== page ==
The two rappers met in the early '90s and by all accounts became fast friends, performing together in public and hanging out in private. But the relationship swiftly deteriorated after Tupac suspected Biggie of being involved in a robbery attempt that left him shot and hospitalized. They feuded right up until Tupac's death.

On a broiling day in August almost a decade later, Shakur offers me a tour of her newly constructed ranch home in Lumberton, N.C. She shows off a bathroom the size of a small apartment and talks up the 56 acres of farmland where she's growing USDA-certified organic crops and raising animals. That is what her son has left her. And it's easy to see what she gave him. She is excitable and charismatic, and she talks--and curses--freely, laughing in the middle of crying. In the late '60s, Shakur was one of the more outspoken black power voices on the East Coast--one of the "Panther 21," charged with and acquitted of conspiring to blow up the New York Botanical Garden and several department stores. (Full disclosure: I first met Shakur as a child. She and my father were comrades in the Black Panther Party.)

Shakur is proud of her Panther past and of her son, but she is also brutally honest. Shortly before he was killed, Tupac attacked Biggie and virtually every other rapper of note in New York City in a profanity-laced tirade called Hit 'Em Up. Among things unprintable in this magazine, he claimed he had an affair with Biggie's wife Faith Evans. "To tell you the truth, I was proud that Tupac had found an excellent way to get back at [Biggie] without violence," says Shakur. "He could take a word and beat you to death." But now, given some time and perspective, Shakur is less certain. "Faith has children. Biggie has children," she says. "I'm never going to change my son's words or tell anyone I'm sorry for them, but one of the things we want to do is have a space for Biggie in the garden, so people can understand that those two men were a little off point but they were great men."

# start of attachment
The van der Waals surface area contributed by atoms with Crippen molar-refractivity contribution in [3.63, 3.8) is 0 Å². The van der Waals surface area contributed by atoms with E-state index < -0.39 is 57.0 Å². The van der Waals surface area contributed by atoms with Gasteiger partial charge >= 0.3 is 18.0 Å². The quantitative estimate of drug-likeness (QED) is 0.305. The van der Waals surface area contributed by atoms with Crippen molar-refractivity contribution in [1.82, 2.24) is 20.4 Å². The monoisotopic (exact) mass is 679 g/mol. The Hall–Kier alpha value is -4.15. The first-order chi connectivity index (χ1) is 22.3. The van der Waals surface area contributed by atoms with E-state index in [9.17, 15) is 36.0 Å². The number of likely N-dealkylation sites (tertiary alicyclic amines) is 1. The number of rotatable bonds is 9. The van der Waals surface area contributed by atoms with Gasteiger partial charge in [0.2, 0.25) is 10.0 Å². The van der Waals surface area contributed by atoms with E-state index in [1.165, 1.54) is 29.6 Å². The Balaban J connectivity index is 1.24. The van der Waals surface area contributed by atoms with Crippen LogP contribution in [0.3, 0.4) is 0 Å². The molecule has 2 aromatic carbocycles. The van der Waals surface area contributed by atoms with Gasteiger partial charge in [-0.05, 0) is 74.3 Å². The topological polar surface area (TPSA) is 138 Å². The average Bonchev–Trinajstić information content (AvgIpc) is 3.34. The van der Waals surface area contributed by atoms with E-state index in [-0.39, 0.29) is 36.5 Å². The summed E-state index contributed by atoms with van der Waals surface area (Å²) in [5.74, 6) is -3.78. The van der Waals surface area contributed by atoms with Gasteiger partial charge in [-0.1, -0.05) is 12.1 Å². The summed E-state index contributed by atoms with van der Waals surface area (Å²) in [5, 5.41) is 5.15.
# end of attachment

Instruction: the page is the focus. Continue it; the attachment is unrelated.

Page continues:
The garden she refers to is behind the arts center she created nine years ago as part of her effort to shape the public memory of her son--to "cleanse the stain," as she puts it, from his legacy. Every summer a throng of kids comes to the center, which sits off a busy road in Stone Mountain, Ga., to learn dance, creative writing and music.

While Shakur has concentrated on tending her son's artistic legacy, Wallace has been on a manhunt. Perhaps because Biggie left little to remember him by or to preserve his image for history, his mother fights for his memory the best way she knows how. She declined to be interviewed for this story but said through a representative that she was "sickened by the personal attacks and lengths the L.A.P.D. was willing to go to in order to keep the victim's family from getting to the bottom of this cover-up. All we have ever wanted was the truth and justice."

Her lawsuit resulted in a mistrial after the judge ruled that the L.A.P.D. had deliberately concealed evidence. The case is due back in court early next year.

Doesn't Shakur want justice for Tupac? She isn't holding her breath. One of the principal suspects, Orlando Anderson, was killed a year and a half later, and the investigation seems to have stopped. "They still haven't solved Malcolm's murder. They still haven't solved Martin's murder," Shakur says, alluding to the suspicions around the deaths of Malcolm X and Martin Luther King Jr. In a flash, the fire of her Panther past rears up. "When they solve those, then they can get to Tupac."